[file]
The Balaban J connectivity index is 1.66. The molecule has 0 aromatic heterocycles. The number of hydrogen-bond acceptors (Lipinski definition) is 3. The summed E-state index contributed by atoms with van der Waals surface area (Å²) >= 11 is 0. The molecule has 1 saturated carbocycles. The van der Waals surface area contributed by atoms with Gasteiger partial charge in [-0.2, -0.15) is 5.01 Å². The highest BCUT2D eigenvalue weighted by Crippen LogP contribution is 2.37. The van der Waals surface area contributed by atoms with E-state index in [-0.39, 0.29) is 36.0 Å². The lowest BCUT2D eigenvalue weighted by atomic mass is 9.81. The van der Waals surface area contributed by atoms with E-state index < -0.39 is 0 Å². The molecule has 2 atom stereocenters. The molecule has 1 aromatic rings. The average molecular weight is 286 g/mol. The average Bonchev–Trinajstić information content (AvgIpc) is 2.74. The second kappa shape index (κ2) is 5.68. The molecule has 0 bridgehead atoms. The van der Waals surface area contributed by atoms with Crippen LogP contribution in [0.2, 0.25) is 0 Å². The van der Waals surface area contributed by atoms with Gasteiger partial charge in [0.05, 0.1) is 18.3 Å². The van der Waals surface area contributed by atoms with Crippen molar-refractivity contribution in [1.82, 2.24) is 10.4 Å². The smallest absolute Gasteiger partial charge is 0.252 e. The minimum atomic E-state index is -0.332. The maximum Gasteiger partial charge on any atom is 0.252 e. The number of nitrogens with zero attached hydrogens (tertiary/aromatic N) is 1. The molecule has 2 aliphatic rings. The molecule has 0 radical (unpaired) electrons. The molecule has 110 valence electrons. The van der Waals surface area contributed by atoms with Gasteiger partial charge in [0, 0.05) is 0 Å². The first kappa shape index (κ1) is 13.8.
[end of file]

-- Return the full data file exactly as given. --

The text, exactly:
The Balaban J connectivity index is 1.66. The molecule has 0 aromatic heterocycles. The number of hydrogen-bond acceptors (Lipinski definition) is 3. The summed E-state index contributed by atoms with van der Waals surface area (Å²) >= 11 is 0. The molecule has 1 saturated carbocycles. The van der Waals surface area contributed by atoms with Gasteiger partial charge in [-0.2, -0.15) is 5.01 Å². The highest BCUT2D eigenvalue weighted by Crippen LogP contribution is 2.37. The van der Waals surface area contributed by atoms with E-state index in [-0.39, 0.29) is 36.0 Å². The lowest BCUT2D eigenvalue weighted by atomic mass is 9.81. The van der Waals surface area contributed by atoms with E-state index < -0.39 is 0 Å². The molecule has 2 atom stereocenters. The molecule has 1 aromatic rings. The average molecular weight is 286 g/mol. The average Bonchev–Trinajstić information content (AvgIpc) is 2.74. The second kappa shape index (κ2) is 5.68. The molecule has 0 bridgehead atoms. The van der Waals surface area contributed by atoms with Crippen LogP contribution in [0.2, 0.25) is 0 Å². The van der Waals surface area contributed by atoms with Gasteiger partial charge in [0.05, 0.1) is 18.3 Å². The van der Waals surface area contributed by atoms with Crippen molar-refractivity contribution in [1.82, 2.24) is 10.4 Å². The smallest absolute Gasteiger partial charge is 0.252 e. The minimum atomic E-state index is -0.332. The maximum Gasteiger partial charge on any atom is 0.252 e. The number of nitrogens with zero attached hydrogens (tertiary/aromatic N) is 1. The molecule has 2 aliphatic rings. The molecule has 0 radical (unpaired) electrons. The molecule has 110 valence electrons. The van der Waals surface area contributed by atoms with Gasteiger partial charge in [0, 0.05) is 0 Å². The first kappa shape index (κ1) is 13.8.